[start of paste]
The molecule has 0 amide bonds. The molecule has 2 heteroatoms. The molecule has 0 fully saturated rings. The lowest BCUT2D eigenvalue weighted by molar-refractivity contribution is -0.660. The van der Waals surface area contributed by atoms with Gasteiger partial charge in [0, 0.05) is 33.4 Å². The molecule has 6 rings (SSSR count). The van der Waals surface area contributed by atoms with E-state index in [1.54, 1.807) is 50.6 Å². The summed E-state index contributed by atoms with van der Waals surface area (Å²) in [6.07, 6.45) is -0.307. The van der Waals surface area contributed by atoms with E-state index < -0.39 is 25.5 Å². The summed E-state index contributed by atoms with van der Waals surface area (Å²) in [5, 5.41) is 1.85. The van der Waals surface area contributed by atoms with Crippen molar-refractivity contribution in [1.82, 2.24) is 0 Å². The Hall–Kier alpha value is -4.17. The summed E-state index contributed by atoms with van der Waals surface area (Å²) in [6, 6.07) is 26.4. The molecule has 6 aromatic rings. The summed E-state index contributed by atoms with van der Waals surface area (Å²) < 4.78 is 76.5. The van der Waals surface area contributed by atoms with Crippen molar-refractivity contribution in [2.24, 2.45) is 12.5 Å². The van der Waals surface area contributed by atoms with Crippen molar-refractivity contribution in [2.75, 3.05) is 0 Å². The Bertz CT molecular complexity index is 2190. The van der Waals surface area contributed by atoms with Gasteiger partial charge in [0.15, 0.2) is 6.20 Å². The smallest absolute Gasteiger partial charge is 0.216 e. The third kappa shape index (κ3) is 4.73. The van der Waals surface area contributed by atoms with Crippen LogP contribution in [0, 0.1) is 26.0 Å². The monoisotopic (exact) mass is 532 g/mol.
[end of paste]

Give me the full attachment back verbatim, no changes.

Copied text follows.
The molecule has 0 amide bonds. The molecule has 2 heteroatoms. The molecule has 0 fully saturated rings. The lowest BCUT2D eigenvalue weighted by molar-refractivity contribution is -0.660. The van der Waals surface area contributed by atoms with Gasteiger partial charge in [0, 0.05) is 33.4 Å². The molecule has 6 rings (SSSR count). The van der Waals surface area contributed by atoms with E-state index in [1.54, 1.807) is 50.6 Å². The summed E-state index contributed by atoms with van der Waals surface area (Å²) in [6.07, 6.45) is -0.307. The van der Waals surface area contributed by atoms with E-state index < -0.39 is 25.5 Å². The summed E-state index contributed by atoms with van der Waals surface area (Å²) in [5, 5.41) is 1.85. The van der Waals surface area contributed by atoms with Crippen molar-refractivity contribution in [1.82, 2.24) is 0 Å². The Hall–Kier alpha value is -4.17. The summed E-state index contributed by atoms with van der Waals surface area (Å²) in [6, 6.07) is 26.4. The molecule has 6 aromatic rings. The summed E-state index contributed by atoms with van der Waals surface area (Å²) < 4.78 is 76.5. The van der Waals surface area contributed by atoms with Crippen molar-refractivity contribution in [2.24, 2.45) is 12.5 Å². The van der Waals surface area contributed by atoms with Crippen molar-refractivity contribution in [2.75, 3.05) is 0 Å². The Bertz CT molecular complexity index is 2190. The van der Waals surface area contributed by atoms with Gasteiger partial charge in [0.15, 0.2) is 6.20 Å². The smallest absolute Gasteiger partial charge is 0.216 e. The third kappa shape index (κ3) is 4.73. The van der Waals surface area contributed by atoms with Crippen LogP contribution in [0, 0.1) is 26.0 Å². The monoisotopic (exact) mass is 532 g/mol.